At York Court, dined with the Judges, and spent the Evening at Ritchies with Bradbury and Hale of Portsmouth, a sensible young Lawyer. Bradbury says there is no need of Dung upon your Mowing Land if you dont feed it in the Fall nor Spring. Let the old Fog remain upon it, and die and rot and be washed into the Ground, and dont suffer your Cattle to tread upon it and so poach and break the soil, and you will never want any Dung.
Take the Soil and Mud, which you cutt up and throw out when you dig Ditches in a Salt Marsh, and put 20 Load of it in a heap. Then take 20 Loads of common Soil or mould of Upland and Add to the other. Then to the whole add 20 Loads of Dung, and lay the whole in a Heap, and let it lay 3 months, then take your Spades And begin at one End of the Heap, and dig it up and throw it into another Heap, there let it lie, till the Winter when the Ground is frozen, and then cart it on, to your English Grass Land.—Ten or 20 Loads to an Acre, as you choose.—Rob. Temple learnt it in England, and first practised it at Ten Hills. From him the Gentry at Cambridge have learnt it, and they all Practise it.
I will bring up 20 or 30 Loads, of this Salt Marsh Mud, and lay it in my Cow Yard upon the Sea Weed that is there, bring up that which lies in the Road by James Bracketts as we go to Mr. Quincys. Q
If I can so fence and secure Deacon Belchers and Lt. Belchers Orchards, as not to feed them at all in the Fall, Winter nor Spring I could get a fine Crop of English Hay from thence. But I must keep up my Fences all Winter to keep off my Neighbours Creatures, Hogs, Horses, Oxen, Cows and Sheep.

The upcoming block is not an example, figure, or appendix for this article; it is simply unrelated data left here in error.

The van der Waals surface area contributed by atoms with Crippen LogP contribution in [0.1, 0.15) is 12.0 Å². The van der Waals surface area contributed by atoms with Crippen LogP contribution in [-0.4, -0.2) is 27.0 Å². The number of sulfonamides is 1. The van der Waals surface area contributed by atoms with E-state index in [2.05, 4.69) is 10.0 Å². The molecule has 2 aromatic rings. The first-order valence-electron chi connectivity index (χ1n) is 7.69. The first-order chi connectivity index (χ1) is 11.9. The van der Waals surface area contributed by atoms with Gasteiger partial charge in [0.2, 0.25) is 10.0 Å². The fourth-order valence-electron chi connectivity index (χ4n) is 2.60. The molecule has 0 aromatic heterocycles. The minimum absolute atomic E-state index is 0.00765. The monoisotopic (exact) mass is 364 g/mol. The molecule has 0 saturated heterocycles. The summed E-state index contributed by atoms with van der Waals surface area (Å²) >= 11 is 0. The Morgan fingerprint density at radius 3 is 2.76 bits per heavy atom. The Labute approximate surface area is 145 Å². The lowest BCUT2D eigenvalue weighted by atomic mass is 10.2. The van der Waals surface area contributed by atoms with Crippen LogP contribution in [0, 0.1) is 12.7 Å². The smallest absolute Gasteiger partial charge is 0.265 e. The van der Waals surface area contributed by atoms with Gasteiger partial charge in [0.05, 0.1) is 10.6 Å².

Yesterday I had a good deal of Conversation with Judge Trowbridge. He seems alarmed about the Powers of the Court of Probate. He says if Judge Danforth was to die Tomorrow, and the Governor was to offer that Place to him, he would not take it, because he thinks it ought always to be given to some Judge of the Inferiour Court, and then, some one Lawyer might be found in each County who would take 42a Seat upon the Inferiour Bench, if he could be made a Judge of Probate at the same Time. He says he is utterly against Foster Hutchinsons holding the Probate Office in Boston, if he takes his Place upon the Superior Bench—and if the Governor is an integral Part, of the Court of Probate, the Supreme ordinary, i.e. if he is not, with the Members of the Council, only Primus inter Pares but has a Negative upon all their Decrees as Governor Shirley, Govr. Bernard and the late Secretary, were of Opinion, he thinks we may be in great Danger from the Court of Probate, and Judge Russell always opposed every Attempt to extend the Power of the Court of Probate.—He used to say We might have Bishops here, and the Court of Probate might get into their Hands, and therefore We ought to be upon our Guard.